Seeing Faces: Material Diversification and Identity Performance Through Romano-British Face Pots
Vander Horst, Danielle Michele
This paper reviews Romano-British face pots, a ceramic type first discussed by Braithwaite (1984; 2007). By focusing on inter-provincial differences in depositional context and conducting a technical analysis of the pots’ functionality and practicality, this paper expands our understanding of not only how face pots might have been used, but also how such uses were informative of identity formation and performance in Roman Britain. Despite inherent methodological complications such as limited provenience records and a small sample size, it is argued in this paper that the Romano-British face pots display behaviors unique to the province and thus are productive material conduits for challenging antiquated cultural binaries, and for illustrating Romano-British ideas of identity and the body.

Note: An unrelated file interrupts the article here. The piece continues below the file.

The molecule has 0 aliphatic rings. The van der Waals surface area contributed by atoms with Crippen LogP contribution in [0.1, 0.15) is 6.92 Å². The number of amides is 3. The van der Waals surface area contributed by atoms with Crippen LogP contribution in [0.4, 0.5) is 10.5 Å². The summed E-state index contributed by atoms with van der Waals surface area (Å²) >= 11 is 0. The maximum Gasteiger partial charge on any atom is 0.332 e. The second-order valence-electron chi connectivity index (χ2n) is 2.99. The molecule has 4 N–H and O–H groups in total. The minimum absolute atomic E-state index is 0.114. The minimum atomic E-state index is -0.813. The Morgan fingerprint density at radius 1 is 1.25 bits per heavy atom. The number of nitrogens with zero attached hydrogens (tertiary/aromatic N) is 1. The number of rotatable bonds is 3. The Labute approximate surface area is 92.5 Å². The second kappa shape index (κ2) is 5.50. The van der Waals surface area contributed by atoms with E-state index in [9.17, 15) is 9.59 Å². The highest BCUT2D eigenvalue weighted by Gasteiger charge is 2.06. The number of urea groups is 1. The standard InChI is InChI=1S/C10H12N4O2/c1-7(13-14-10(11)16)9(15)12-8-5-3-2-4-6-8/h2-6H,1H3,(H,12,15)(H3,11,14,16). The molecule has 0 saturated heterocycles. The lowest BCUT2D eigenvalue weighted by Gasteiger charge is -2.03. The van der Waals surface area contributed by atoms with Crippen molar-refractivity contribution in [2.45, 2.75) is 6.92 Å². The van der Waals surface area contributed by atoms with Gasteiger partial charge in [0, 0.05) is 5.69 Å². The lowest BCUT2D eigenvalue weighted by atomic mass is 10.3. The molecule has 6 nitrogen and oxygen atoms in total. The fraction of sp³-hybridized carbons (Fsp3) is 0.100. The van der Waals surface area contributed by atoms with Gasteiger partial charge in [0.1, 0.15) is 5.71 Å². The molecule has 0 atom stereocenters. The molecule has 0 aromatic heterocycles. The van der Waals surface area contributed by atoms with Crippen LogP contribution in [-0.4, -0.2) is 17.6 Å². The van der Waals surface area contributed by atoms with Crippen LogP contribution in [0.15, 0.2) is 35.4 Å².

Ceramics; Archaeology; Ancient history; Face Pots; Identity and Personhood; Material Studies; Roman Britain; Romano-British Pottery; Classical studies
Van Oyen, Astrid
Master of Arts
dissertation or thesis